Batch Derivation Reduces Need for Data Mining

  • by Siddhartha Mathur, Sr. Consultant, Bristlecone Inc (July 2009)
  • July 21, 2009
Learn how semiconductor industries are making use of batch derivation functionality to reduce time and effort spent on searching information through their supply chain. Examine a business scenario and use it as a guide for configuring SAP’s batch derivation.
Key Concept
Semiconductor manufacturing companies are moving from their traditional in-house manufacturing model to a fabless semiconductor model. A fabless semiconductor manufacturing model is based on outsourcing the semiconductor manufacturing processes to key vendors, while at the same time keeping research and design in-house. The design specifications are passed on to the business partners who do the manufacturing for a fabless semiconductor company. Then they transfer the semi-finished goods to the next business partner. The supply chain is managed by the fabless semiconductor company.
Many industries want to have visibility of their inventory at the batch level. Having visibility helps them to segregate the quantity and specifications of their inventory in the supply chain or with the customer. For example – a chemical company might want to segregate the inventory for finished goods produced with formula X from the same finished goods produced by formula Y. Similarly, a semiconductor company might want to segregate its micro-processor product with a high frequency from a micro-processor with a lower frequency. Others need to manage inventory at the batch level because of legal requirements, defect tracking, call back activities, or production tracking.

Batch derivation, also popularly known as batch inheritance, is a part of SAP’s Batch Management module and is integrated with SAP materials management (MM), quality management (QM), production planning/process integration (PP/PI), sales and distribution (SD), and Managerial Accounting (CO) modules. Batch derivation is used to transfer and copy batch master and characteristics values downstream in the supply chain.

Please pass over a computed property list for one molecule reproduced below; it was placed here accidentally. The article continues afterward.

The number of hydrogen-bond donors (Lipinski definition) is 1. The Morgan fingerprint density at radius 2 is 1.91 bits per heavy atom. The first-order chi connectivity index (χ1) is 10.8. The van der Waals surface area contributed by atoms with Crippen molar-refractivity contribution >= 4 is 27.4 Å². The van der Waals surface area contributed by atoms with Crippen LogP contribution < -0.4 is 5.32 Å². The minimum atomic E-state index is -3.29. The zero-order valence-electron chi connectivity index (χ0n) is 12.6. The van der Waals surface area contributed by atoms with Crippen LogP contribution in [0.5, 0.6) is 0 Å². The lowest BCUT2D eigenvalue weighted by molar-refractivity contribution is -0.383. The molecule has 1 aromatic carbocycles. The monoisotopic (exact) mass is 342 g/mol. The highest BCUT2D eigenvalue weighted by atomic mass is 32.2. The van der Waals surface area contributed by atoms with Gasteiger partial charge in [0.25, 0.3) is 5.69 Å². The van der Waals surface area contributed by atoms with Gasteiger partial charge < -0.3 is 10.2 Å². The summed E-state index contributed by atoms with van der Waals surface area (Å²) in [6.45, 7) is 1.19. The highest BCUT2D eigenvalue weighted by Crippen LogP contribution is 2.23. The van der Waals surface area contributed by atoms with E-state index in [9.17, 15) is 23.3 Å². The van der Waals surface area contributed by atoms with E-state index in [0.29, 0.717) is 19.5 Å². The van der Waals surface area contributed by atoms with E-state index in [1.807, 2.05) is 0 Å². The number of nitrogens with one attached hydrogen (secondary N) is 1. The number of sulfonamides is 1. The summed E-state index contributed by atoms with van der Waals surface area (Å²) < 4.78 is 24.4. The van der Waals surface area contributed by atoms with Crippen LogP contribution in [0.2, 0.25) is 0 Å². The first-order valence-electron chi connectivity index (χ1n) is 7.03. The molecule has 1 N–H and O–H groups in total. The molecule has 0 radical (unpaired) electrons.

Usually businesses decide to derive characteristics values which help them to make business decisions. Through batch derivation functionality they can get consolidated information at the finished goods level. This eases the data mining task for the user, who otherwise would have to search for the information throughout the supply chain. It also reduces the need to write complicated reports, which would search the database for information and add to the system load.

In this article, I will show how batch derivation works at the test/finished goods level and how you can copy batch characteristics values over into test/finished goods batch characteristics from a package assembly material’s batch characteristics. Finally, I will demonstrate how batch characteristics – fab code and foundry lot number – take part in batch derivation. Refer to the sidebar at the end of this article to understand the data used to demonstrate the functionality.

Siddhartha Mathur

Siddhartha Mathur is a senior consultant in a supply chain management practice with a focus in the manufacturing vertical. His consulting experience spans more than five years, and he also has more than two years of domain experience. He has comprehensive industry expertise and consulting experience in the hi-tech and automotive industries. Siddhartha holds a master’s degree in business administration majoring in operations and systems. He has an engineering background at the undergraduate level. He has been awarded certifications by APICS in Certified Supply Chain professional (CSCP) and Certified Production and Inventory Management (CPIM).

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